• Ten male outpatients 18-40 years old with a history of chronic headache of at least six months in duration occurring at least once a week were seen in the Palmer College of Chiropractic- West Outpatient clinic. Diversified technique was the primary care. Results showed an over 50% decrease in headache frequency and duration. Mean anchored pain scale intensity ratings changed from 5.05 to 3.37 which was “just beyond statistical significance….there was no significant changes in any McGill Pain Questionaire scores pre and post treatment. A large sampling size is suggested for a larger study.

2) Headache following whiplash. Kreeft, J. In Spine: State of the art reviews: Cervical Flexion-Extension/Whiplash Injuries, Sept. 1993, p. 395.

3) Spinal curvatures-visceral disturbances in relation thereto. Ussher NT. California and Western Medical Journal, 1933, 38:423.

  • Ussher has written that spinal abnormalities could be causing visceral disorders and that X-rays could be a help in diagnosing the spine/internal organ relationship. Ussher urged “A careful neurological examination of the spine” as part of differential diagnosis.

4) Spinal manipulation and headaches of cervical origin. Vernon HT.JMPT,1989,12:455- 468.

5) Occipital headaches; statistical results in the treatment of vertebragenous headache. Droz JM, Crot F. Swiss Annals Vlll, 1985; 127-36.

  • 332 patients received an average of 8.6 chiropractic adjustments. Results: 80% of patients had excellent (pain-free) and good (almost pain-free) outcomes with 10 reporting a 75% decrease in pain.

6) Migraine: a statistical analysis of chiropractic treatment. Wright JS. J Am Chiro Assoc1978; 12:363-67.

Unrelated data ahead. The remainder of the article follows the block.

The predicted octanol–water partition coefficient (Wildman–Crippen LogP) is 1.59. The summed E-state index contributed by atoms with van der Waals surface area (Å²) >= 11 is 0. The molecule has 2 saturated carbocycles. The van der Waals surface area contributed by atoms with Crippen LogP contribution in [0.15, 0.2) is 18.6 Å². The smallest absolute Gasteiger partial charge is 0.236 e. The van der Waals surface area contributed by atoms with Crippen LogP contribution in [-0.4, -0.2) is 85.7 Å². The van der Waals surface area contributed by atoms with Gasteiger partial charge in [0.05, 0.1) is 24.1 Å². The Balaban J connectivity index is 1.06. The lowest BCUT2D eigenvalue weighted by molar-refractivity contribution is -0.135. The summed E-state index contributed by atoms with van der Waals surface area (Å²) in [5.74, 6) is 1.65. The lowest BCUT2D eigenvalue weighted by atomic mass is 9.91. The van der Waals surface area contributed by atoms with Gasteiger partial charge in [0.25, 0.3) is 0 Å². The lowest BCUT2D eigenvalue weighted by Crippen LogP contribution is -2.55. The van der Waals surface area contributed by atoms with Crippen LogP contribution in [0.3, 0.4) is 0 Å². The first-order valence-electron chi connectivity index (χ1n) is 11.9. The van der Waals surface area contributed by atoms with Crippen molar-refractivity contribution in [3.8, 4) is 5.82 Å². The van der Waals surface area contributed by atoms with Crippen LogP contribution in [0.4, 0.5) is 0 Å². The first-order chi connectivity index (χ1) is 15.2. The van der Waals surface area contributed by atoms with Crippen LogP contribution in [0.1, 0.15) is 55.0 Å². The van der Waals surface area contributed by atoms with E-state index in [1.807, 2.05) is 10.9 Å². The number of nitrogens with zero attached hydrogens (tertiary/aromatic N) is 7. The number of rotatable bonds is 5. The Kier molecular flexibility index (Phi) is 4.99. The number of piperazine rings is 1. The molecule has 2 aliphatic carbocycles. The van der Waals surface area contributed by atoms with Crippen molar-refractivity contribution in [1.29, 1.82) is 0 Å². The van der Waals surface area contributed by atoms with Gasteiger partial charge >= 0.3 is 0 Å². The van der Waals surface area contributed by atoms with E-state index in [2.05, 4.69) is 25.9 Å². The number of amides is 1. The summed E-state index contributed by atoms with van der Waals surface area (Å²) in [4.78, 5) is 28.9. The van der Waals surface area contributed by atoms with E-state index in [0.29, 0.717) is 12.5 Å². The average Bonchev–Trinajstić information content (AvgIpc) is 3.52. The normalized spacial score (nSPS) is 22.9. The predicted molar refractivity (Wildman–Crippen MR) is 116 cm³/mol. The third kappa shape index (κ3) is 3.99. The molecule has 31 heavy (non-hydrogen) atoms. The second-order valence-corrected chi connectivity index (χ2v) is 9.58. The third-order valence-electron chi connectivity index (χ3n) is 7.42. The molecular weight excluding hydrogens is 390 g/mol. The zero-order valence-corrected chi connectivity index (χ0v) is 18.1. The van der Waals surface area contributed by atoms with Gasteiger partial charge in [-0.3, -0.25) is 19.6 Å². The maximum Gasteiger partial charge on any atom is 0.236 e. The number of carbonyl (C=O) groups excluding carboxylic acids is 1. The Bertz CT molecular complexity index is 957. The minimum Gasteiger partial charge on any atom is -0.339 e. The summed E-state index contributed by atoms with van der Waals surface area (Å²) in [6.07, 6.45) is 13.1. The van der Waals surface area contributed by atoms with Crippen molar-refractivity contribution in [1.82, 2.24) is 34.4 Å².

7) Upper cervical vertebrae and occipital headache. Ng SY. JMPT, 1980; 3:137-41.

8) Chiropractic adjustment in the management of visceral conditions: a critical appraisal. Jamison JR, McEwen AP, Thomas SJ. JMPT, 1992; 15:171-180.

  • This was a survey of chiropractors in Australia. More than 50% of the chiropractors stated that asthma responds to chiropractic adjustments; more than 25% felt that chiropractic adjustments could benefit patients with dysmenorrhea, indigestion, constipation, migraine and sinusitis.

9) Chiropractic treatment of chronic episodic tension type headache in male subjects: a case series analysis. Mootz, RD, Dhami MSI, Hess JA, et al. Journal of the Canadian Chiropractic Association, September 1994; 38(3): 152-159.

  • This study was conducted at the Palmer College of Chiropractic-West Outpatient Clinic. It involved 11 men between the ages of 18 and 40 who suffer from headache. The patients reported consistent and significant reduction in the frequency and duration of headaches. However, the intensity of the headaches in this group was unchanged. The adjustments used were diversified with myofascial trigger point therapy, and moist hot packs. This study reflects a serious limitation of studies found in nearly all research on the effects of spinal care. There is no inter-technique study. Would another adjusting technique be more effective? Less effective? Unfortunately that research was not done.

Case Studies:

1) Chiropractic care of a 13-year-old with headache and neck pain: a case report.Hewitt, EG, Portland, Oregon. Proceedings of the National Conference on Chiropractic and Pediatrics. Oct, 1993 Palm Springs, CA. Pub. International Chiropractors Assoc., Arlington, VA.

  • From the abstract: Headaches are the most frequent cause of visits to primary care practitioners. Standard medical care for headaches is prescription of pain reliving medication.

2) Chiropractic care of children with headaches: five case reports. Anderson-Peacock, ED,Journal of Clinical Chiropractic Pediatrics, Vol.1, No.1, Jan. 1996.

  • From the abstract: In this case series, five children presented with varying types of head-aches to a family-based chiropractic practice. In each case, spinal subluxations were present. Following reduction of those subluxations through chiropractic adjustments the child’s chief complaint remised. Adjunctive therapy (education on diet, posture and exercise) was not given until the headaches remised. Thus, it was felt that the headache reduction may have been due to the restoration of nervous system function through the chiropractic adjustment. Chiropractic management of headaches should be further researched in children.